As we look back at the scrap market for 2023, it basically followed its normal seasonal pattern. Most of the disruptive geopolitical events that riled ferrous raw materials occurred in 2022. So, with those things out of the way—or settling down at least for now—2023 resumed its normal pattern. Ferrous scrap rose in Q1 from the lower prices we saw in Q4’22. It peaked in April as scrap flows recovered from winter hibernation.
After April, prices started their slow and steady decline for the next six months, except for a brief rise for shredded in June. The price drop ended in October with prime scrap still falling and obsolescent grades trading sideways. After this, the market rose with emphasis on prime grades, largely due the automotive strike and increased mill demand after several outages in Q3 and Q4. Prices for imported pig iron bottomed in October, and this had a bullish effect on scrap prices, as prime grades rallied well over $120 per gross ton (gt).
Looking ahead to 2024
The market for January appears to be firm to up. However, dealers and brokers seem to be split on their forecasts. SMU reached out to a long-time industry veteran, Ray Peterson of Memorial Resource Group. Peterson is wary of the bullish position for January. He said the extreme rise in #1 Busheling, which ranged from $60-100/gt, may be enough to force the market sideways. Obsolescent grades could rise since they did not receive the increases similar to busheling. He went on to say, “logistics have been a problem for scrap for a long time.” He noted many dealers have experienced trucking shortages. Some dealers are saying they have material but can’t get enough trucks to ship it to the mills. If this situation persists in January, both prime and obsolete grades could continue their ascent.
Others disagree the markets for January will be sideways. SMU spoke with a dealer/broker in the Chicago area. He said “the dealers smell blood in the water” after last month’s wild ride of busheling purchases. This source believes prime grades in the Chicago/Detroit districts will advance by $30/gt, with secondary grades advancing by $20. Dealers have seen hot-rolled coil (HRC) approaching the $1,100 per net ton (nt) mark, and they believe this gives room for scrap to rise. He said the operating rates are likely to increase, thereby creating a demand-pull market with a supply-push situation already in full swing.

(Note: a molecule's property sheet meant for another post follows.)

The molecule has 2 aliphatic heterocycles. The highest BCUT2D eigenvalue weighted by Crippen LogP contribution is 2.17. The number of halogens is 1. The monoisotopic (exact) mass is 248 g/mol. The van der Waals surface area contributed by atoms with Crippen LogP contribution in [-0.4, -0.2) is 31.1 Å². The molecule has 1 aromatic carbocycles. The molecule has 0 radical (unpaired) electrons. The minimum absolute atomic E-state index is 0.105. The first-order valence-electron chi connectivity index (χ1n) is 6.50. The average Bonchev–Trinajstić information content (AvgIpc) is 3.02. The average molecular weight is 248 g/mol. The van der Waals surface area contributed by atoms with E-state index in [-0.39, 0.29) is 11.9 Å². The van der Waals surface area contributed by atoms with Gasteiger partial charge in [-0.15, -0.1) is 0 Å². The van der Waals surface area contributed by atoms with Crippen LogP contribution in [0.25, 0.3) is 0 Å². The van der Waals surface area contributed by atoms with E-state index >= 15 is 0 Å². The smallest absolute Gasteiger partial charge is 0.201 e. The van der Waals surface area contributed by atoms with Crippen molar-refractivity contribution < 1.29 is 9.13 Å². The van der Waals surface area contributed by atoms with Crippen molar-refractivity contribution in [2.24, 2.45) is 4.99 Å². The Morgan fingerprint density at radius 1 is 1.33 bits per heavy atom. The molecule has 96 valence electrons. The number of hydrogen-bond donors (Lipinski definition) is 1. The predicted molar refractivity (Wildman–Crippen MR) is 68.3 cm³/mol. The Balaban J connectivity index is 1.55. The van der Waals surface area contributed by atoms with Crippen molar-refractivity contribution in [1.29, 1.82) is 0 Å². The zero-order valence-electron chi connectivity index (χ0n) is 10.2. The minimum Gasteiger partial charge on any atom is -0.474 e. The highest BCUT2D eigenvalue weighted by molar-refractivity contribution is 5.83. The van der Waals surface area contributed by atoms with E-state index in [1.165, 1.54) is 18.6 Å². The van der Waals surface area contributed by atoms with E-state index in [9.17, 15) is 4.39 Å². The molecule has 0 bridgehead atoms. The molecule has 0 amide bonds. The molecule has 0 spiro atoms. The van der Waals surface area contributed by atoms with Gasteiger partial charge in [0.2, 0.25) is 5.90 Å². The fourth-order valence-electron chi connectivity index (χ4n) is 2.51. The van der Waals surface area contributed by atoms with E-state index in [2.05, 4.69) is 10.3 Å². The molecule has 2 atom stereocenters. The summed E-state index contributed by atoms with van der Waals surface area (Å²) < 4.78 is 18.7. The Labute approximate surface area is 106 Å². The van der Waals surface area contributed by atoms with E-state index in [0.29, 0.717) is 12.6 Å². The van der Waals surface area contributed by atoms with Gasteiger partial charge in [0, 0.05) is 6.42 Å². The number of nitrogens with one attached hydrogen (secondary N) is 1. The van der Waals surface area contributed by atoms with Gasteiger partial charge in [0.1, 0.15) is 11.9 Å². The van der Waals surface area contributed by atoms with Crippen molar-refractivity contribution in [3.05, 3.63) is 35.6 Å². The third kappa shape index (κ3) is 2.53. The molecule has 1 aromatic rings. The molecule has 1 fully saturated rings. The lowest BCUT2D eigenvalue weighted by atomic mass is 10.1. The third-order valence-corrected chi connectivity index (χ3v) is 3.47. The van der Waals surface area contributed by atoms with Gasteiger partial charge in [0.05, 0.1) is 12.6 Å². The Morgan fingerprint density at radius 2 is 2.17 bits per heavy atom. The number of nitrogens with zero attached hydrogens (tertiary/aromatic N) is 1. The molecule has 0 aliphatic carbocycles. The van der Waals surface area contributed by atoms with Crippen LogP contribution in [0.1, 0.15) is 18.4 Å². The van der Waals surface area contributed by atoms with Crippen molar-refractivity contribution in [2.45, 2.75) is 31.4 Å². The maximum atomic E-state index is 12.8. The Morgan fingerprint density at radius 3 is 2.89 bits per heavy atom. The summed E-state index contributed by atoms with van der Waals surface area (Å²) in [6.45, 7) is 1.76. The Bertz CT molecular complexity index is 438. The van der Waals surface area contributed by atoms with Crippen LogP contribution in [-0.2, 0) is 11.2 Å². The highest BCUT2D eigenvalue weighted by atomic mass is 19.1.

SMU asked a steel mill executive what he sees ahead for the next month and Q1’24. He said his company is experiencing firmness in all ferrous raw materials. Looking ahead, the climate for steel sales is encouraging, with lower interest rates and the prospect of continuing economic growth.
Whatever does happen to the scrap market, it will wait until after the holidays. Our scrap radar will be up and humming then.
Stephen MillerRead more from Stephen Miller
Latest in Scrap Prices North America
Hoffman on scrap: March scrap outlook roundup
The news in the West was that a mill in the Rocky Mountain region made a significant reduction in their usual purchase program, while still another small mill in the region also apparently reduced their buying program for February.
Miller on scrap: Ferrous raw materials markets trending down for March
The March outlook for most ferrous products is trending down faster than most participants thought as recently as a week ago.
Miller on scrap: Mid-month dealer sentiment focus on uncertainty
The Mid-American ISRI Chapter held its annual meeting in St. Louis this month. Over the years, this event has become a “must attend” for the scrap community nationwide.
Hoffman on scrap: Weak Japanese yen weighs on West Coast export market
Having just attended the historically significant ISRI Mid-America Chapter Consumers Night Banquet in St. Louis and waiting for my delayed flight, it seemed I had the perfect opportunity to inform the industry of a few items that came out while wheeling and dealing in the beautiful Union Train Station Hotel. For the West Coast export […]
Sims sees US as bright spot in scrap world
While seaborne trade has been challenging due to weak global steel production, demand for ferrous scrap in the US remains strong, according to Sims Ltd.